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TAG Cyber Law Journal

December 2018
A former prosecutor uses tabletop exercises to help clients build 'response muscles.'
DECEMBER 1, 2018
A few days before Judith Germano took Columbia Law School students through a so-called tabletop scenario [see our related story here] , she talked about the value of these exercises for students and for corporate groups working to strengthen their cybersecurity. And she reviewed the background that prepared her to help them. It says a lot about the diverse skills required that Germano didn’t talk only about the boutique law firm she started five years ago, or her 11 years at the U.S. Attorney’s Office for the District of New Jersey, where she worked her way up to chief of economic crimes, overseeing cyber crime and securities and financial fraud. Or her work at New York University, where she’s a distinguished fellow in the Center for Cybersecurity; a professor in the Cybersecurity Risk and Strategy master’s program; an adjunct professor at the law school; and a senior fellow at the Center on Law and Security. She particularly noted the two years she spent decades ago at an international PR firm working on media relations in the technology and telecom sector. “I continue to be surprised, despite having been a lawyer now for more than 20 years, how that background and experience has also continued to be incredibly valuable,” she says. It helped her understand the way that companies handle both internal and external communications, and it schooled her for working with them as they face the kinds of crises she now sees all the time.

CyberInsecurity News: Tell me about your experience running tabletop exercises.
Judith Germano: Running a tabletop exercise is something I’ve done with a panel at the FBI for companies within their region in New York. I’ve done it in Washington, D.C., for a diverse group with multiple companies. It’s also something that a lot of companies will do with their own security teams. The important thing in understanding how to respond effectively for cybersecurity incidents is to practice. Companies and governments and academic institutions as well need to prepare and have the right plans and policies in place, and also practice what will happen in a scenario. So it helps to run exercises to understand what the different roles are and some of the issues  and how people will make decisions on a simulated real-time basis. That way, they’re working on those response muscles and seeing where their incident response plan may need to be tweaked. They might discover missing components of the plan—or how different individuals within the organization may respond to a media inquiry or to a question about whether to engage with law enforcement.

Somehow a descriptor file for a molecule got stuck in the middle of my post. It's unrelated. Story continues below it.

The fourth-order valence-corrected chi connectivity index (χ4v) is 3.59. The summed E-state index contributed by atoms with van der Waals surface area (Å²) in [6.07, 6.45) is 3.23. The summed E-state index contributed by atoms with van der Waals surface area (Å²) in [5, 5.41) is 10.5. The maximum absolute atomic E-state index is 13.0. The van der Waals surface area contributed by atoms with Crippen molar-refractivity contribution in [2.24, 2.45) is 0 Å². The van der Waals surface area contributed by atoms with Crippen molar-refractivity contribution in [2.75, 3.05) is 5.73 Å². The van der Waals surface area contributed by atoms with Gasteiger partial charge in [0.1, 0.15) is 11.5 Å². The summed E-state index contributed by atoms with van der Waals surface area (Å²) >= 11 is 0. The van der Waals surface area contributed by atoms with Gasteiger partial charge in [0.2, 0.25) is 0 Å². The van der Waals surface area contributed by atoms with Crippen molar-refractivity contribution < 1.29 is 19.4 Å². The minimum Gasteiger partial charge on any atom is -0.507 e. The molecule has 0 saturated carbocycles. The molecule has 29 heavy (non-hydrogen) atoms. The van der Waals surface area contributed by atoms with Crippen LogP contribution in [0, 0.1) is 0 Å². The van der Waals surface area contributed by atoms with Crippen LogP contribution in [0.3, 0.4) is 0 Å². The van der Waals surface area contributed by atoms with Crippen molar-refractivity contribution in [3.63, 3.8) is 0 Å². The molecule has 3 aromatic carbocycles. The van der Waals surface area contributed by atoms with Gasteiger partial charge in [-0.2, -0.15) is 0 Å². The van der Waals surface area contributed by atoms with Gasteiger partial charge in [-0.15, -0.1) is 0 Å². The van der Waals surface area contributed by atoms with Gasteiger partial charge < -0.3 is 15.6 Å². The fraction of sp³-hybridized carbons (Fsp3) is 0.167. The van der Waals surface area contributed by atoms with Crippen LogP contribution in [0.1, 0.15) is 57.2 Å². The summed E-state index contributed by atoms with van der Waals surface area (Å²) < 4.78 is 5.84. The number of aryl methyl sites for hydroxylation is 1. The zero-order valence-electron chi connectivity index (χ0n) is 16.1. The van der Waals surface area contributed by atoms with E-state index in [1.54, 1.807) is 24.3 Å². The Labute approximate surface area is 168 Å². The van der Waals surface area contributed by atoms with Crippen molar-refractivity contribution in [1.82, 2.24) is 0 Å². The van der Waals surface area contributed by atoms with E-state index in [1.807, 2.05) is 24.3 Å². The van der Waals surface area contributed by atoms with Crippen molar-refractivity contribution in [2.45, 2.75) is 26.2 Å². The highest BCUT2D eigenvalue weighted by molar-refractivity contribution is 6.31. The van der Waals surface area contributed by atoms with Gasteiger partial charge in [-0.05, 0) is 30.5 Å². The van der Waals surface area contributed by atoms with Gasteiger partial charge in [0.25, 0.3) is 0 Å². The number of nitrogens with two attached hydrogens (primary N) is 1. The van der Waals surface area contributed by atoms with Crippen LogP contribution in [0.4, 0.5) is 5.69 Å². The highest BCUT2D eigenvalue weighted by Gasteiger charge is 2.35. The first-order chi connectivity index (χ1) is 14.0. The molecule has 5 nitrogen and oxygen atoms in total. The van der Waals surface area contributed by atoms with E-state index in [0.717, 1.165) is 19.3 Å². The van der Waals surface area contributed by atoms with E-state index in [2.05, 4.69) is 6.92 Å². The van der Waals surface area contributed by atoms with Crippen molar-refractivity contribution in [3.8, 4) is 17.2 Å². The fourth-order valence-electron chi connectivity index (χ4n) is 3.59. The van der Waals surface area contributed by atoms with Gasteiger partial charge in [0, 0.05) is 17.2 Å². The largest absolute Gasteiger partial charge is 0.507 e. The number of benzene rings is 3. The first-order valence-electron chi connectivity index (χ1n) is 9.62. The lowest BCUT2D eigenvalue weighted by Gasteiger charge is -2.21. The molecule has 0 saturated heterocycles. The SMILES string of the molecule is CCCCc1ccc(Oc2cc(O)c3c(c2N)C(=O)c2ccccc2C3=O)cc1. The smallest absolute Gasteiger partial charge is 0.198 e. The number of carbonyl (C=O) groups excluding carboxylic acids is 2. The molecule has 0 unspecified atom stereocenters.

CN: You will be working with a Columbia Law School class on cybersecurity. What do you hope they learn?
JG: I would like to show the students that responding to a security incident is not always a completely clear, orderly process. There can be a lot of things happening at the same time, with competing concerns about whether, when and how to respond. I would like to show some of the complexity of those challenges, and to raise the issues and the questions that leaders have to consider as they respond.

There’s less of a shock that a cyber incident happens. The attention is on: What have you done about it?

CN: What about when you do these with a company?
JG: With an organization, we can do it as a two-hour exercise or a three-hour exercise. The important part of it is having them think about the questions and issues that come up and what potential responses they may have. But in an actual security incident situation, it’s very fact-dependent. One of the challenges is that you don’t always know all the facts as they’re unfolding, and you have to make decisions based on what is required from a legal and regulatory standpoint. And also what is required concerning trust and reputation, which are paramount to the organization.